When we first conceived the Genetic Literacy series (Tan et al., 2015), we envisaged the audience as a group of motivated health professionals who were cognizant of their knowledge gaps in epilepsy genetics and who were keen to learn. We wanted to provide this audience with a resource for their learning; hence the start of the Genetic Literacy (GL) series.
The ILAE Genetics Commission collectively planned the GL series with clear goals in mind (Tan et al., 2015), deciding on a sequence of papers to be published in Epilepsia and prioritising more common epilepsy genetics topics first. As a group, the Commission learned about the new educational evidence undergirding the series (Tan et al., 2015), and members applied that new knowledge in the design and writing of the papers within the series. We also received external feedback from the ILAE Executive Committee and the Epilepsia editors that helped us better craft the manuscripts during the process of writing; after publication, citation data from Altmetrics (Primer Part 1- The building blocks of epilepsy genetics, 2018) provided rapid feedback as well. These data enabled us to assess the effectiveness of the series.
During the second half of 2017, the ILAE made the decision to move the GL series from Epilepsia to Epileptic Disorders as part of the ILAE's reaffirmation of Epileptic Disorders as the ILAE's main educational journal. The Genetics Commission welcomed this change, and we felt this helped position the series in the correct context, sited amongst other educational papers in Epileptic Disorders, while broadening the educational audience for the series and for Epileptic Disorders.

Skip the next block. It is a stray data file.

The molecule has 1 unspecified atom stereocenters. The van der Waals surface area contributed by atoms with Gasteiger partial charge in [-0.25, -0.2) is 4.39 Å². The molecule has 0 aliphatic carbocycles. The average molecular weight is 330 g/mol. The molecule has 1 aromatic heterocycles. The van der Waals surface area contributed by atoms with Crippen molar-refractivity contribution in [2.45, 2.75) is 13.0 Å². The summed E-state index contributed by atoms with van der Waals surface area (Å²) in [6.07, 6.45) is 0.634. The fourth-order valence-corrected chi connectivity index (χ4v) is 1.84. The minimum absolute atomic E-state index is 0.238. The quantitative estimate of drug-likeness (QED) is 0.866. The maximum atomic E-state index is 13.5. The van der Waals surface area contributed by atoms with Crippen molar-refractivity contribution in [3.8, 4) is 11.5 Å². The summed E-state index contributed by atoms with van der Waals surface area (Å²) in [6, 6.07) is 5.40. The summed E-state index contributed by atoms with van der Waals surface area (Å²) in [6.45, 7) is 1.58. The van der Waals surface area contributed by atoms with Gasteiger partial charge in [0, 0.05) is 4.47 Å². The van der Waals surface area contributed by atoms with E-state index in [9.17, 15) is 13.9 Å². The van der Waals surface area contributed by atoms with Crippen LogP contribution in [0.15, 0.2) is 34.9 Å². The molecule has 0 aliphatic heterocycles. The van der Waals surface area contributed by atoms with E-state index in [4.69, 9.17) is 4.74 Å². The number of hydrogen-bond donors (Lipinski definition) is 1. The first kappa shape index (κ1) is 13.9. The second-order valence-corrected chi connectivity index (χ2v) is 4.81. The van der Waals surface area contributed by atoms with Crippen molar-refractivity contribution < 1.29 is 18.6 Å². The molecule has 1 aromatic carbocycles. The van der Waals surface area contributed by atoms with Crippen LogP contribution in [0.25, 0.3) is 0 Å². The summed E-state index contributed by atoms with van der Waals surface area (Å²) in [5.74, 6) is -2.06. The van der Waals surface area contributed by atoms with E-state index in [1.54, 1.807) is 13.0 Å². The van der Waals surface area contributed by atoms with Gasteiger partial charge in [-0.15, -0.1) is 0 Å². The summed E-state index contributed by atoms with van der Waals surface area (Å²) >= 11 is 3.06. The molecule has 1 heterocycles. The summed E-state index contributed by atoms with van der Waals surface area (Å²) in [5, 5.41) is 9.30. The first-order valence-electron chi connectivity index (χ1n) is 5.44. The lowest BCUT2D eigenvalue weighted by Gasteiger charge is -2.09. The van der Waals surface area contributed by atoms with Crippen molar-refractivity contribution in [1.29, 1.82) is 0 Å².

To help readers transition from Epilepsia to Epileptic Disorders, we put in place measures to ease the transition, including signposting, common key words (regardless of journal), retention of review processes, and consistent editorial oversight with an editor-to-editor handover. This was done with the help of the editors of both Epilepsia and Epileptic Disorders, and we are grateful for their assistance in moving the GL series to its new home.
This is thus the second part of the GL series (Myers et al., 2018). We have sought to preserve the evidence-based educational principles of the first part (Tan et al., 2015) -case-based learning, andragogy, and test-enhanced learning- within the format of Epileptic Disorders. Our focus remains the same: to provide a concise, accessible resource on epilepsy genetics for the busy, on-the-ground clinician so that he/she can apply that knowledge at point-of-care to help their patients (Tan et al., 2015). We hope you find the second part of the GL series in Epileptic Disorders helpful for your learning.
None of the authors have any conflict of interest to declare.